Apoorva Mandavilli, The New York Times |
Reports of the new variant first surfaced in early December, and some researchers initially suggested that unlike with previous versions of the virus, children might be just as susceptible to the new variant as adults.
Researchers at P.H.E. looked at how efficiently people of various ages transmitted the variant to others. They found that children under 10 were roughly half as likely as adults to spread the variant.
Prime Minister Boris Johnson of Britain had promised last year to do all he could to keep schools open. But he changed course in the face of soaring infections and buckling hospital systems, and ordered schools and colleges to move to remote learning. Other European countries put a premium on opening schools in September and have worked to keep them open, though the variant already has forced some to close.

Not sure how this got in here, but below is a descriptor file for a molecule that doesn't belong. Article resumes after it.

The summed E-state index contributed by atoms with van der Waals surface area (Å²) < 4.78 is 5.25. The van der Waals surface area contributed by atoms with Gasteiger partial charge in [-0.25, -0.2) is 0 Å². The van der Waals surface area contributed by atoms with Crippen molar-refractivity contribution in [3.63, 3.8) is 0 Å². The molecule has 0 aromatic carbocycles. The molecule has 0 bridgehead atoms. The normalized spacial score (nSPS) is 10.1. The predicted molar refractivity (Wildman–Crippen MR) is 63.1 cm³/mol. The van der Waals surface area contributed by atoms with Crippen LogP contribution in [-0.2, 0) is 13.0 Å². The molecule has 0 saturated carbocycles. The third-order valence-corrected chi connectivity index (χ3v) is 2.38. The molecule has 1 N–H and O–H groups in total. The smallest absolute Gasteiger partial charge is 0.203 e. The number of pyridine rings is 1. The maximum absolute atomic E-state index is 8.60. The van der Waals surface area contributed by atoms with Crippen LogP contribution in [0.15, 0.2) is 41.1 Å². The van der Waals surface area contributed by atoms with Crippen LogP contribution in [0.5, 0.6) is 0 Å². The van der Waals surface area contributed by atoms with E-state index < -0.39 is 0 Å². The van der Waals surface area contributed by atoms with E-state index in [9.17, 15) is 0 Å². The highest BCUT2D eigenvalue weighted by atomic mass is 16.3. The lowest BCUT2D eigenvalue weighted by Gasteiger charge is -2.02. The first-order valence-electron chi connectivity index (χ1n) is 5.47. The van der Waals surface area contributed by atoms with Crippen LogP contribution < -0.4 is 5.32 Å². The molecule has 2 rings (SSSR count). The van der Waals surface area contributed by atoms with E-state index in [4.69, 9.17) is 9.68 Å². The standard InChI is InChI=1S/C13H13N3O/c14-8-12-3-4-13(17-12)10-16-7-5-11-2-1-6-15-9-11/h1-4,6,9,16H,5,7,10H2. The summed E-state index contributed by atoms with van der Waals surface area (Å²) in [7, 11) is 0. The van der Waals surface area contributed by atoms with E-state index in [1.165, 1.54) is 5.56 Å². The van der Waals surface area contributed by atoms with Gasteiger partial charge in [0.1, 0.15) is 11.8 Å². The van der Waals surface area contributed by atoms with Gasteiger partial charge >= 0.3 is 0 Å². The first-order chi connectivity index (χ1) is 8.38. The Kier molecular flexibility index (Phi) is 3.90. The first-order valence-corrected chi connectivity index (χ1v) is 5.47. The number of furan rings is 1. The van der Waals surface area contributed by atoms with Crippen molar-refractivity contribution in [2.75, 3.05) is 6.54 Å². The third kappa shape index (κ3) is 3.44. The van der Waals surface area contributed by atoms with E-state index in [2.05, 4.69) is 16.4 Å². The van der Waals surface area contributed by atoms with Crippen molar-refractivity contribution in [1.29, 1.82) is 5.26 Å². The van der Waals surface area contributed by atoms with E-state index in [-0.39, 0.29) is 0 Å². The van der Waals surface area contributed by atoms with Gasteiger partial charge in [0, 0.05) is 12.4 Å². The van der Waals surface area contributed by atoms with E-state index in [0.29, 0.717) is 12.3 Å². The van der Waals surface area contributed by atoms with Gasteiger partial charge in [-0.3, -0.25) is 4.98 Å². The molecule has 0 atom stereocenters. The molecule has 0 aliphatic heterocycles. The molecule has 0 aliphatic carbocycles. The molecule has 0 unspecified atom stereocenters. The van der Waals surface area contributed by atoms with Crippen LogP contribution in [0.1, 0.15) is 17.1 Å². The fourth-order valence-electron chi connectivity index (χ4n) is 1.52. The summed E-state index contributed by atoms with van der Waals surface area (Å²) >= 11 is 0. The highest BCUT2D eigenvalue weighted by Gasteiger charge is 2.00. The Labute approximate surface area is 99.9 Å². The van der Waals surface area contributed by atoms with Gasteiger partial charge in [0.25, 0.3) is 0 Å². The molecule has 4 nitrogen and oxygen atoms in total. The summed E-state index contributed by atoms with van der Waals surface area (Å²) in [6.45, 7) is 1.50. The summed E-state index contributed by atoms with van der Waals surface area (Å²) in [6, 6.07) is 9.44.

In Germany, Chancellor Angela Merkel had vowed that schools would be the last thing to close during the second lockdown that began in November. Schools went to great lengths to keep in-person classes in session, requiring children to wear masks and opening windows to ensure better ventilation even as temperatures plummeted.
But fear of the variant’s spread prompted Ms. Merkel to keep schools closed following the holiday break at least through the end of January.
In France, where the new variant has not resulted in a surge of infections so far, schools reopened earlier this month after the winter break. France was not dealing with a particularly difficult epidemic, and health protocols put in place last September limited transmission in schools, Jean-Michel Blanquer, France’s education minister, has said.
The Italian government, too, has allowed not just elementary schools to open but also high schools, albeit at half capacity. Still, local leaders have implemented tighter restrictions, with some high schools slated to stay closed until the end of the month.